National Trust Party (Iran)

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National Trust Party
Secretary-General Rasoul Montajabnia (acting, deputy)[1]
Spokesperson Esmaeil Gerami-Moghaddam[2]
Founder Mehdi Karroubi
Legalized 13 August 2005; 12 years ago (2005-08-13)[3]
Headquarters Tehran, Iran
Newspaper Etemad-e Melli[4]
Ideology
Electoral alliance
Tehran City Council
3 / 21
Isfahan City Council
1 / 13
Shiraz City Council
1 / 13
Website
etemad-melli.com

National Trust Party (Persian: حزب اعتماد ملی‎, translit. Ḥezb-e Eʿtemād-e Mellī‎, also translated as National Confidence Party)[6][7] is an Iranian political party based on reformist and populist message.[8]

It was established in 2005 by former Parliament speaker Mehdi Karroubi following his defeat in 2005 presidential election.[9] National Trust Party cooperates with the Reformists' Supreme Council for Policymaking.[10]

Platform[edit]

The party has opposed dictating the state religion in Iran and called for an amendment for the constitution of Iran that would limit absolute power of Supreme leader, while endorsing Guardianship of the Islamic Jurist.[6] In foreign policy, it wants détente with the United States.[11] The party regards itself as being committed to the political thought and legacy of Ruhollah Khomeini.[12]

Writing in Iranian Studies, Kaveh-Cyrus Sanandaji states that the party projects a more moderate-reformist platform than the mainstream reformist current associated with Mohammad Khatami, given that it purportedly “does not question the Islamic character of the regime”.[13] According to Muhammad Sahimi, the party and has tried to attract the disaffected reformists who are not happy with the Participation Front, Mojahedin, or the Executives of Construction and "is more like a moderate right-wing party than a true reformist/democratic organization".[9]

Members[edit]

Current officeholders[edit]

Cabinet
Parliament
Other

References[edit]

  1. ^ "National Trust Party chair resigns as party chair". Tehran Times. 28 December 2016. Retrieved 26 December 2016. 
  2. ^ "Iran Clamps Down On Opposition Leaders". AP. CBSNews. 17 July 2012. Retrieved 14 February 2011. 
  3. ^ Bill Samii (1 September 2005), Iran: Political System Undergoes Major Changes, Radio Free Europe/Radio Liberty, retrieved 15 May 2017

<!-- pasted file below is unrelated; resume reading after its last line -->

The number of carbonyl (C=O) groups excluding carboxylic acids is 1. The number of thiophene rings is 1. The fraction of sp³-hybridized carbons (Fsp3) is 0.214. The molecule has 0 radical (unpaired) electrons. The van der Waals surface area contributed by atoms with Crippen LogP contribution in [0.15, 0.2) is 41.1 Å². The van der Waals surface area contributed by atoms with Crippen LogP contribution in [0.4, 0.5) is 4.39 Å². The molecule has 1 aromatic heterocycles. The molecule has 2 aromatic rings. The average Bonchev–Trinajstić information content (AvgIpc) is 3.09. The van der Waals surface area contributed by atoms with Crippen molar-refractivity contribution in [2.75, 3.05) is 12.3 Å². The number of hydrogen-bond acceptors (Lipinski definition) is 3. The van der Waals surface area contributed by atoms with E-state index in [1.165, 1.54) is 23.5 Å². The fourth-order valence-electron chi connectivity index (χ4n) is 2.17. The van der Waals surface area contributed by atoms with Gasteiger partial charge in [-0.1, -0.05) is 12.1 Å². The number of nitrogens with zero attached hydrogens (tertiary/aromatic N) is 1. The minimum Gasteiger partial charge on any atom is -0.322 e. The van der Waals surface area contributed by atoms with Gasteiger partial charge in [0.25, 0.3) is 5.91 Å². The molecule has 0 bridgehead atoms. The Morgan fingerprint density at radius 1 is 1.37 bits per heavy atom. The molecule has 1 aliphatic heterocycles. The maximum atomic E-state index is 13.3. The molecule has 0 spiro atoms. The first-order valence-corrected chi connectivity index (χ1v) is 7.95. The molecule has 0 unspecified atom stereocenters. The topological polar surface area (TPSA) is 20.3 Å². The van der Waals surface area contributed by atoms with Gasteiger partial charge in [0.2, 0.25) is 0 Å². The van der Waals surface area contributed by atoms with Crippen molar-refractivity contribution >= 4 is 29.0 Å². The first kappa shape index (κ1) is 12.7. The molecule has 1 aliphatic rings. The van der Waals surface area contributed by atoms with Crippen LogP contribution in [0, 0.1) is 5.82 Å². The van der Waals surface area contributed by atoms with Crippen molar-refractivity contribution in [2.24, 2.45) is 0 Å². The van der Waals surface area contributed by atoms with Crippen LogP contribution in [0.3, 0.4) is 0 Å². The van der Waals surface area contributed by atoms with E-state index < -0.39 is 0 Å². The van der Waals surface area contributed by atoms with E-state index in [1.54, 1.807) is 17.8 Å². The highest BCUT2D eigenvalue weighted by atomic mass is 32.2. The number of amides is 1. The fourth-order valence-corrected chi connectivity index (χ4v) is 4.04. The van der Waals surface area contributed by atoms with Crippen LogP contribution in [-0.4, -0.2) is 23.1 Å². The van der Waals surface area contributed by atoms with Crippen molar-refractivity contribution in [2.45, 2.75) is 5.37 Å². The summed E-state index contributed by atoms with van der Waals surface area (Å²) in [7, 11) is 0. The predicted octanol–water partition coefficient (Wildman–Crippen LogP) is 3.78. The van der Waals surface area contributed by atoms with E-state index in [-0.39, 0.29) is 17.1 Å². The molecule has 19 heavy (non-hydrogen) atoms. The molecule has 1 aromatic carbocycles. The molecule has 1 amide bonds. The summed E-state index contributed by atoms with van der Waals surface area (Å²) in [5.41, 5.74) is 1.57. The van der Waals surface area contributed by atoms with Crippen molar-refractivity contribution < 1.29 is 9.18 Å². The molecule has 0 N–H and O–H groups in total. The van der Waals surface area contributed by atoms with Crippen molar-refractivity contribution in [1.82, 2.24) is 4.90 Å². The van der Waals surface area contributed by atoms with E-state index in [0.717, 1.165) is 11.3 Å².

4. ^ VOA News (August 17, 2009). "Iranian Police Clash With Protesters Over Banned Newspaper". Voice of America. Archived from the original on August 19, 2009. 
  5. ^ a b Khani, Mohamamd Hassan (17 July 2012). "Political Parties in the Islamic Republic of Iran". Iran Review. Retrieved 1 April 2016. 
  6. ^ a b Gunes Murat Tezcur (2010). Muslim Reformers in Iran and Turkey: The Paradox of Moderation. The University of Texas Press. pp. 120, 202–203. ISBN 978-0-292-72197-5. 
  7. ^ "Political Factions Competing in Iran's Parliamentary Elections". The Jerusalem Post. 14 March 2008. Retrieved 1 March 2017. 
  8. ^ Kaveh-Cyrus Sanandaji (Middle East Center, St. Antony's College, University of Oxford) (April 24, 2009). "What Reformists Can Learn From Past Failures". National Democratic Institute. Karroubi continues to expound a populist message 
  9. ^ a b Muhammad Sahimi (12 May 2009). "The Political Groups". Tehran Bureau. Retrieved 21 August 2015. 
  10. ^ Caitlin Shayda Pendleton (23 September 2016), "Iran 2017 Presidential Election Tracker", AEI’s Critical Threats Project, retrieved 5 May 2017 
  11. ^ Asayesh, Hossein; Halim, Adlina Ab.; Jawan, Jayum A.; Shojaei, Seyedeh Nosrat (March 2011). "Political Party in Islamic Republic of Iran: A Review". Journal of Politics and Law. Canadian Center of Science and Education. 4 (1): 221–230. ISSN 1913-9047. 
  12. ^ "National Trust (E'temād-e Mellī)" (PDF). Iran Data Portal. Syracuse University. 15 June 2011. Retrieved 10 May 2017. 
  13. ^ Kaveh-Cyrus Sanandaji (2009), "The Eighth Majles Elections in the Islamic Republic of Iran: A Division in Conservative Ranks and the Politics of Moderation", Iranian Studies, Routledge, 42 (4): 621–648, doi:10.1080/00210860903106345 

External links[edit]